“In a cycle where so many other candidates were able to toggle effortlessly between soaring speeches and masterful debate performances, between well-rehearsed outrage and manufactured indignation, Jeb almost seemed to think aloud in real time, and we got to watch him muddle and bumble through, just like any real person.

“He was deeply self-aware, talking openly about how bad he was at debates and explaining, honestly, that his problem was answering the moderators’ questions too directly.

“He was atrocious at bragging in a year when self-aggrandizement was king.”

Parker said that in almost every speech he made, Bush talked about a severely disabled girl he had met while campaigning for Florida governor. And she recounted how, at one of his final events in South Carolina, a Times of London columnist who had been following the campaign, offered an observation before posing a question. The reporter said: “I haven’t heard any other candidate give a long period of their speech to talking about people with learning disabilities, people at the bottom of the pile. Whatever happens to your campaign, sir, that part you should be really proud of.”

…Amid Trump’s fulminating and the battle for second place between Ted Cruz and Marco Rubio, there wasn’t much about the Bush campaign that grabbed my attention — or that of most observers, I suspect. So, I’m very glad Ashley Parker took the time to reflect deeply, for public consumption, on the man she has spent hundreds, maybe thousands, of hours covering in recent months. With her felicitous writing and insight into Bush’s personality and character, Parker showed clearly that while Jeb Bush had a losing campaign, he was, and is, anything but a loser. He can walk away extremely proud that he presented himself humbly and honestly and came across “just like any real person.”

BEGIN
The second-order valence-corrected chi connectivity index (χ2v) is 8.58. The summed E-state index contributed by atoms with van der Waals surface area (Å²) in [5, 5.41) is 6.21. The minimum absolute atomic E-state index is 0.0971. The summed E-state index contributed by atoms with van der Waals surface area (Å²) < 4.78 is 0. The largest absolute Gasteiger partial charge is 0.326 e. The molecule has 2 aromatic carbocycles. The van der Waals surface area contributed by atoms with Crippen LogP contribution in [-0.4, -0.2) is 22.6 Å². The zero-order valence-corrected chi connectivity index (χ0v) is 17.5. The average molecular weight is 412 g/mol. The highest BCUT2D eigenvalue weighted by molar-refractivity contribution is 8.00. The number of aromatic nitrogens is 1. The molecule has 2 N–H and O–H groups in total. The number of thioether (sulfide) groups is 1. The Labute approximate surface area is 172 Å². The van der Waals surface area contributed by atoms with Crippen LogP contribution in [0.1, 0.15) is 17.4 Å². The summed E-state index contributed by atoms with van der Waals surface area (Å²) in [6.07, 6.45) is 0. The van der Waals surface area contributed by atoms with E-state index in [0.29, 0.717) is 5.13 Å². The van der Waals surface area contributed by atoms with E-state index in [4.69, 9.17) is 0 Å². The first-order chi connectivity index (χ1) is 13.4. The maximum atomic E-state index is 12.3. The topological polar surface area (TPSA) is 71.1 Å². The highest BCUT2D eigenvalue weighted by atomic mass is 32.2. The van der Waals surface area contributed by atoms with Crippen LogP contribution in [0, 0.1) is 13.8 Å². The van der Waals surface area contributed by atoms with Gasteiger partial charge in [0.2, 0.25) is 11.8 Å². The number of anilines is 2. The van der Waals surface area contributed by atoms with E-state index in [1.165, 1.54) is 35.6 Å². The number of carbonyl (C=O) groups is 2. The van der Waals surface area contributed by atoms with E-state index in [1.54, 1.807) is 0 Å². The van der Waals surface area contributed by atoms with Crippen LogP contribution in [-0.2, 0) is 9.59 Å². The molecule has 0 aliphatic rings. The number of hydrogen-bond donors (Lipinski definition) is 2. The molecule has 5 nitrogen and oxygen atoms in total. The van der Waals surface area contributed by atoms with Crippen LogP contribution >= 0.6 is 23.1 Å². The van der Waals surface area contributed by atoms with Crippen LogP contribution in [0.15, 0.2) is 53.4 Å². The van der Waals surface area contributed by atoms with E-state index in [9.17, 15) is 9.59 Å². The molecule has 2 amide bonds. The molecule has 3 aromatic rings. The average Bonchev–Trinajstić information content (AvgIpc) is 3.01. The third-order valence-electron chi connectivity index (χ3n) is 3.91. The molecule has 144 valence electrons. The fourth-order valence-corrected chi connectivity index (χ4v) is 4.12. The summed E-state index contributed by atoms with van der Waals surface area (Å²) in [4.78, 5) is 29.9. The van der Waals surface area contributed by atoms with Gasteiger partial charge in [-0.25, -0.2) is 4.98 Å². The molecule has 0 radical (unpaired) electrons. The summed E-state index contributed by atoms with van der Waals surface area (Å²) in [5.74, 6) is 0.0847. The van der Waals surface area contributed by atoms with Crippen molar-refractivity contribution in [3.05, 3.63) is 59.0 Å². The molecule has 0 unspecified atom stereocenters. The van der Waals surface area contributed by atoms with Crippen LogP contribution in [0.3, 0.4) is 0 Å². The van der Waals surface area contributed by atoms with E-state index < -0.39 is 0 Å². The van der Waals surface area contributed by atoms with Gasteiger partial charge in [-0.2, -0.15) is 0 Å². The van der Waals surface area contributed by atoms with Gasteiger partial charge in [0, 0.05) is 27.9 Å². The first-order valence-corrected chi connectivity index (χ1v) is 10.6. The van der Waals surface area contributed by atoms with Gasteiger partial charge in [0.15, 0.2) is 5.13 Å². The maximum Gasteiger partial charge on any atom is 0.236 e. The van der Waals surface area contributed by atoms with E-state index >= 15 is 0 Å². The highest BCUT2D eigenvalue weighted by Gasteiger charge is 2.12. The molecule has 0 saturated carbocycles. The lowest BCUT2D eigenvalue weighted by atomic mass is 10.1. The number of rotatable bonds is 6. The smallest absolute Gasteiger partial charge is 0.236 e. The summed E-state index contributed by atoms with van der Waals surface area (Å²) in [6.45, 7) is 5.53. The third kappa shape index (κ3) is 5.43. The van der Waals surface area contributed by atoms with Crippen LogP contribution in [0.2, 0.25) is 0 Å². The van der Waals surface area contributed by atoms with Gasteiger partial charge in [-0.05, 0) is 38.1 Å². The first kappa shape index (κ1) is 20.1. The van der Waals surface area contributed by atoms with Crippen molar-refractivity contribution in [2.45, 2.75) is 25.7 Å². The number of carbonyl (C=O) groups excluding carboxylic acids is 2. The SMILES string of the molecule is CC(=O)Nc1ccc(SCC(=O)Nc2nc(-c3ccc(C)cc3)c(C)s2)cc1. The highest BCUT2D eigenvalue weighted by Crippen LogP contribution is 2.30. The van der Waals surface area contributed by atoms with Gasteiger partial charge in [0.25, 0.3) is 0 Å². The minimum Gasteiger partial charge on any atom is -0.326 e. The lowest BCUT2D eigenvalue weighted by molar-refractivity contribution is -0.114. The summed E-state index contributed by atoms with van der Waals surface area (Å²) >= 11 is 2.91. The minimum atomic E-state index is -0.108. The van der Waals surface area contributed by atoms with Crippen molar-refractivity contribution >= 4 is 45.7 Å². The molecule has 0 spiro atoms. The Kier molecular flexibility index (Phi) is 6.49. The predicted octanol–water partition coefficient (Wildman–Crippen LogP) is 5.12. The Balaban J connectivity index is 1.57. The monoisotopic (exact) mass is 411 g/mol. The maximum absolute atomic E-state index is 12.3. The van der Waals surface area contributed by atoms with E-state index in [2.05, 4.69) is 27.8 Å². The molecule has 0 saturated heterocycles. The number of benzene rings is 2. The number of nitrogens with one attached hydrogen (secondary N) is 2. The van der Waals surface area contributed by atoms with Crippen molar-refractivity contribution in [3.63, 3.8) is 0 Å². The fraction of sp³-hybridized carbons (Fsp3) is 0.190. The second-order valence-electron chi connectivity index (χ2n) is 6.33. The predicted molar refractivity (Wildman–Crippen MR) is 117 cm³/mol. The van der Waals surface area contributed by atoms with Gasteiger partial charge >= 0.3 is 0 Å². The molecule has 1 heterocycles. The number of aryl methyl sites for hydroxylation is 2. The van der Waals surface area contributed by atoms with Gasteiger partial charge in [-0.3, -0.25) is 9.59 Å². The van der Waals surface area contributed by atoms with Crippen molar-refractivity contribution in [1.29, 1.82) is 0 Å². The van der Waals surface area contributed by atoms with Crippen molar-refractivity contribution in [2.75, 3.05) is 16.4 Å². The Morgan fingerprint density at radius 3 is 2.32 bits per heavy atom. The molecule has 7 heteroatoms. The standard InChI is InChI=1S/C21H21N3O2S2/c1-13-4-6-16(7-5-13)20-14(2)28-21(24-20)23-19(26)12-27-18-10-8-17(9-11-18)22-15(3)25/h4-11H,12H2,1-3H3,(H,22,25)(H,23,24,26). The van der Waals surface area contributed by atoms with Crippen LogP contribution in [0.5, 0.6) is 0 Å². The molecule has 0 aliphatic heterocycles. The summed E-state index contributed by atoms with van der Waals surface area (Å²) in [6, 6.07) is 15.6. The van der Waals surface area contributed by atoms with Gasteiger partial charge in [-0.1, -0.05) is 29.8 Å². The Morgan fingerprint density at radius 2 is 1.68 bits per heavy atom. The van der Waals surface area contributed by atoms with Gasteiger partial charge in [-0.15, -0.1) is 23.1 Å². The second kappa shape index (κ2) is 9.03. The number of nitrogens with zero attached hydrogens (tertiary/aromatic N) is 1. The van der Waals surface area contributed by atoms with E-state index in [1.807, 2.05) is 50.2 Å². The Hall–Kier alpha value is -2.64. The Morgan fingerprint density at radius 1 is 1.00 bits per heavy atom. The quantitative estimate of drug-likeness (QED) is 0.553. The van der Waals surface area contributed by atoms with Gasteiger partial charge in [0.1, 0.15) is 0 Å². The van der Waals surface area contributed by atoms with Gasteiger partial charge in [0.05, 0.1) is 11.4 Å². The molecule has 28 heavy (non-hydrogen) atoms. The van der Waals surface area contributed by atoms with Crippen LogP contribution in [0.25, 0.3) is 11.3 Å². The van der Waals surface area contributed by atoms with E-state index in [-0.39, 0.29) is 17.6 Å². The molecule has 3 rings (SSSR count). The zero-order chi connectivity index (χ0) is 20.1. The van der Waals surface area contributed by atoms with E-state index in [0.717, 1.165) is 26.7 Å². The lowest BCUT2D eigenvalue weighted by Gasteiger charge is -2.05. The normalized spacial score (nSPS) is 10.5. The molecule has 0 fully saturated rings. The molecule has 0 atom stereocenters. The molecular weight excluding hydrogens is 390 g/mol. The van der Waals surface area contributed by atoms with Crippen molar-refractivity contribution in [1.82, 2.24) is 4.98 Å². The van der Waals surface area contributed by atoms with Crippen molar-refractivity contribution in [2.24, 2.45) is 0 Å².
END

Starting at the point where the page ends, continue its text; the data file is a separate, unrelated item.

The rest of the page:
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Like many other KC Star readers, I’ve admired the skills of sports columnist Sam Mellinger, a relatively young guy (don’t know his age) who has been growing into the void-filling role left by the departure a few years ago of Jason Whitlock and, before him, Joe Posnanski.